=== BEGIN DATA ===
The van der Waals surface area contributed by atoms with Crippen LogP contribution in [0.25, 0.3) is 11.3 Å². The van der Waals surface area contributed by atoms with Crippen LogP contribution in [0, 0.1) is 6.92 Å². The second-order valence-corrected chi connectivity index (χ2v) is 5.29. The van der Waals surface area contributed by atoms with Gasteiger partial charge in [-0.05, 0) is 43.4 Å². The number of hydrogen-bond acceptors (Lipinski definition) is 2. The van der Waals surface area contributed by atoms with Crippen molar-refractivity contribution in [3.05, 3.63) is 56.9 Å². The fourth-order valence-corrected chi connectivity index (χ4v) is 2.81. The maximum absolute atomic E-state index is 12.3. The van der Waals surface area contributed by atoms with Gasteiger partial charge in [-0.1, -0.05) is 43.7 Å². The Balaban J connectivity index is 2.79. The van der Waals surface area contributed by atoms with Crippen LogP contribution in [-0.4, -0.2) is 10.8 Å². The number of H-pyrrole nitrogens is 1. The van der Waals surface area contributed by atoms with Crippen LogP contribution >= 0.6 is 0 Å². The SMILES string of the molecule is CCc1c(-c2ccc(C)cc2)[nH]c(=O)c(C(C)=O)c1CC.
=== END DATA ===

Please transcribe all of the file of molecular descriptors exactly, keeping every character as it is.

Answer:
The van der Waals surface area contributed by atoms with Crippen LogP contribution in [0.25, 0.3) is 11.3 Å². The van der Waals surface area contributed by atoms with Crippen LogP contribution in [0, 0.1) is 6.92 Å². The second-order valence-corrected chi connectivity index (χ2v) is 5.29. The van der Waals surface area contributed by atoms with Gasteiger partial charge in [-0.05, 0) is 43.4 Å². The number of hydrogen-bond acceptors (Lipinski definition) is 2. The van der Waals surface area contributed by atoms with Crippen molar-refractivity contribution in [3.05, 3.63) is 56.9 Å². The fourth-order valence-corrected chi connectivity index (χ4v) is 2.81. The maximum absolute atomic E-state index is 12.3. The van der Waals surface area contributed by atoms with Gasteiger partial charge in [-0.1, -0.05) is 43.7 Å². The Balaban J connectivity index is 2.79. The van der Waals surface area contributed by atoms with Crippen LogP contribution in [-0.4, -0.2) is 10.8 Å². The number of H-pyrrole nitrogens is 1. The van der Waals surface area contributed by atoms with Crippen LogP contribution >= 0.6 is 0 Å². The SMILES string of the molecule is CCc1c(-c2ccc(C)cc2)[nH]c(=O)c(C(C)=O)c1CC.